Kate gets much more emotionally-grounded work to do in the present-day storyline, which sees her interacting with a Wynonna who is still very confused about Doc’s decision to turn vampire. We don’t need the flashback of Kate and Doc waking up together, him refusing to share his worries with her, to understand or feel Kate’s pain. When she tells Wynonna that he became a vampire not for Kate, but for Wynonna, Chantel Riley nails Kate’s complex reaction: She loves that Doc is a vampire, but hates that he did it for Wynonna and not her. She doesn’t blame Wynonna for Doc not loving her in the way she loves him; she blames herself for ever leaving. (Which is not fair. Doc was an emotionally-unavailable dude who I’m still not convinced wasn’t in love with Wyatt. Kate choosing to leave was probably the emotionally-healthy decision. Don’t dwell, Kate. Start your own vampire empire. #vempire)

Kate and Wynonna’s heart-to-heart is interrupted by a common enemy: Constance Clootie, who has been revived from the dead, kind of, by Bulshar. She has been sent in search of the tarot cards Kate almost read for Sheriff Clootie all of those years ago. Since that day, Doc has kept them in his possession, implying a certain strategy to Doc’s initial meeting of Kate in that saloon. Constance manages to get the cards and deliver them to Bulshar.

One of my favorite moments of the episode comes when Kate and Wynonna arrive too late to keep the information from Bulshar, but not too late to put Constance out of her misery. In that moment, these three women are on opposite sides of a supernatural war, sure, but Kate and Wynonna have empathy for this woman who has been used for more than a century in some horrendous ways by her husband. Constance (mostly) made her own choices, her villainy was her choice, but that doesn’t mean Kate and Wynonna don’t understand Constance in this moment in some way. After all, they are in their own emotionally-unhealthy relationships. They’re all tied to this centuries-long curse and the dumb men who started it.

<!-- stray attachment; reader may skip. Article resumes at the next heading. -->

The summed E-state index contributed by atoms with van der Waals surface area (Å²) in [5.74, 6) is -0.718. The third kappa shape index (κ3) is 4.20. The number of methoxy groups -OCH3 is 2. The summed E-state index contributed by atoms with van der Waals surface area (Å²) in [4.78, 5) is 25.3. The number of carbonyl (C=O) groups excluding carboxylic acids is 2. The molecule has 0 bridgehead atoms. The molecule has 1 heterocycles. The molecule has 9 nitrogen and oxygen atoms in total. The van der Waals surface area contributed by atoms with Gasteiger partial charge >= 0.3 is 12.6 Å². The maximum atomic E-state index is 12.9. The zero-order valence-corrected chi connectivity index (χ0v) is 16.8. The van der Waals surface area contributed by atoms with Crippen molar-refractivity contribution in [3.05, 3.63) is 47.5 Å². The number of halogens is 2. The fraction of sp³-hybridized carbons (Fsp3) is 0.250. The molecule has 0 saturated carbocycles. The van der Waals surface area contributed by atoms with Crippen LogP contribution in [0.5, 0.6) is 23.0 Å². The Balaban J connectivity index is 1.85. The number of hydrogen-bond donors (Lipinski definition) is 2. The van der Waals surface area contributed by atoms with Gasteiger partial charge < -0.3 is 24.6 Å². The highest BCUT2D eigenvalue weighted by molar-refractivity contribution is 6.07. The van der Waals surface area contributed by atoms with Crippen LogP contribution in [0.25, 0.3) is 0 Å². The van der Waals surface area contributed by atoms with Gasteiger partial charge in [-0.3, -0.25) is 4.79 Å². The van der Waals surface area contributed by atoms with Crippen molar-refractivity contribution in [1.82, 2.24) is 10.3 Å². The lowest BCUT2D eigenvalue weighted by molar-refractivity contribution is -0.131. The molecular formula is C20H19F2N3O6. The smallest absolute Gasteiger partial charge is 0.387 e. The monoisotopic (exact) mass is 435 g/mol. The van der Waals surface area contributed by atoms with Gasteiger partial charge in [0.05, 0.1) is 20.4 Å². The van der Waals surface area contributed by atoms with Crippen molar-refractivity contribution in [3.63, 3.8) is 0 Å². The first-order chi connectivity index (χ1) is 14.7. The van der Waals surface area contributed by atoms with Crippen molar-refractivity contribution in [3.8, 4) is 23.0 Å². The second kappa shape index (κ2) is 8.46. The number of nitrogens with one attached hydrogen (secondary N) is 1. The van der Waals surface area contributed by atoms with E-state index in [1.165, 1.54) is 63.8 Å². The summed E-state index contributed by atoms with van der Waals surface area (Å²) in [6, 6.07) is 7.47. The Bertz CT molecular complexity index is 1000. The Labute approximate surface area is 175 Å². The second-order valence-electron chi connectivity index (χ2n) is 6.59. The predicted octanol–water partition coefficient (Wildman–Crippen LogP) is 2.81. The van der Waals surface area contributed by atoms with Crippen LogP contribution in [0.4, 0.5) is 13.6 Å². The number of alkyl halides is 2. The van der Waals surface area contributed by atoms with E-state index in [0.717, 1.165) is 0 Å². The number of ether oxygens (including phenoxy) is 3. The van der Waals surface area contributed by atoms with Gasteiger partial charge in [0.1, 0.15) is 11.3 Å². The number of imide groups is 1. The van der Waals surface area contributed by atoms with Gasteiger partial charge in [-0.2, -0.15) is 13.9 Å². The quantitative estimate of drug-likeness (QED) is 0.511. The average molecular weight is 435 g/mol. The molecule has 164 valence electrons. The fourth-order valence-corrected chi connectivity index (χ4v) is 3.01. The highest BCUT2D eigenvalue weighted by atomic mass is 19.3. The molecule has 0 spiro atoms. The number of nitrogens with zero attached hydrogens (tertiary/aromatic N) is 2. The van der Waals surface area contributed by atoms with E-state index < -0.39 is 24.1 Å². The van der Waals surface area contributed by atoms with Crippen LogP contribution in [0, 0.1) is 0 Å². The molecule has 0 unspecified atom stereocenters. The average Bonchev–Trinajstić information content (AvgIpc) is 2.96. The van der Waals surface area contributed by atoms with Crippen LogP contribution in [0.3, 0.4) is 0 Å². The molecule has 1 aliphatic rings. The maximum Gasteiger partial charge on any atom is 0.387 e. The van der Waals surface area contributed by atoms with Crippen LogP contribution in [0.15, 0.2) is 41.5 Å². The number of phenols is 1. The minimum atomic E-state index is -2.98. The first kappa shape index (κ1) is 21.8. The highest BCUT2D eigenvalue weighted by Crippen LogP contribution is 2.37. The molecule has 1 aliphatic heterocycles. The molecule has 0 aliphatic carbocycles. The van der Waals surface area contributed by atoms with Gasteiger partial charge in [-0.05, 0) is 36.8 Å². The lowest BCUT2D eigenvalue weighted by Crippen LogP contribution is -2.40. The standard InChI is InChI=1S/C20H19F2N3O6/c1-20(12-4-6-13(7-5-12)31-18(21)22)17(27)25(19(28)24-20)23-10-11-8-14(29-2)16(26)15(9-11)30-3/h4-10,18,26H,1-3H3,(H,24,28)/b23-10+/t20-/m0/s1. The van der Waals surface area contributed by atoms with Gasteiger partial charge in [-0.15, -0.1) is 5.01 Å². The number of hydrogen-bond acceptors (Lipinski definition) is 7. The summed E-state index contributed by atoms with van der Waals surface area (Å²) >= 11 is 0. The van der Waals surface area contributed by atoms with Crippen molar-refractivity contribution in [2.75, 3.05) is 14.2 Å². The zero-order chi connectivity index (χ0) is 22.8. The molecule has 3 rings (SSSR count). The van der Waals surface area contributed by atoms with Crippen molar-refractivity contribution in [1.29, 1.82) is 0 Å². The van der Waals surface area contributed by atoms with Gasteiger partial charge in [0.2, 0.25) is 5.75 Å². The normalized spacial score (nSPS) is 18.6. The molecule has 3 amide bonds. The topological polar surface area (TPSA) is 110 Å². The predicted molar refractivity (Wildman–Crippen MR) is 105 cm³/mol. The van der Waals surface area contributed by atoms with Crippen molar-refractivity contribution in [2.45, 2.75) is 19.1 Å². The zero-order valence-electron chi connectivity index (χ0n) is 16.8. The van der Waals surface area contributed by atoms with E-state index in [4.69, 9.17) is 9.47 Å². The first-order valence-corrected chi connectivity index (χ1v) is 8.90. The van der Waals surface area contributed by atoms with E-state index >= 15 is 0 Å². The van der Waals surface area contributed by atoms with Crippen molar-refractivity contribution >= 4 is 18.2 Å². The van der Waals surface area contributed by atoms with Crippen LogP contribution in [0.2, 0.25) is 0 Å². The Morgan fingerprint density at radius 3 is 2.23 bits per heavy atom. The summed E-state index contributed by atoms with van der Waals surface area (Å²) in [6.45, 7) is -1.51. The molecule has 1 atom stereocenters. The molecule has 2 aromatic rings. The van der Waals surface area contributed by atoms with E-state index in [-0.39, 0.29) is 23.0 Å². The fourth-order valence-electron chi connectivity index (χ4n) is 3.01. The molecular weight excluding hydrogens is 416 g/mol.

Speaking of the dumb men who had a part in starting it, Doc is in full-on thirsty vampire mode in this episode, biting Jeremy’s new beau Robin. Luckily Robin, who has already been corrupted by Bulshar, doesn’t make a very good vampire snack, so Doc delivers him to Jeremy, who finally puts the pieces together: Doc isn’t a vandalizer; he’s a vampire! I would have liked the see a bit more of the emotional fallout from Jeremy and the others discovering Doc’s secret, but, presumably, that will occur in subsequent episodes. For now, Doc’s bloody appetites have been quenched by a blood bag provided by Charlie, Wynonna’s firefighting booty call. I don’t totally trust Charlie, but I have to admit he’s coming in handy.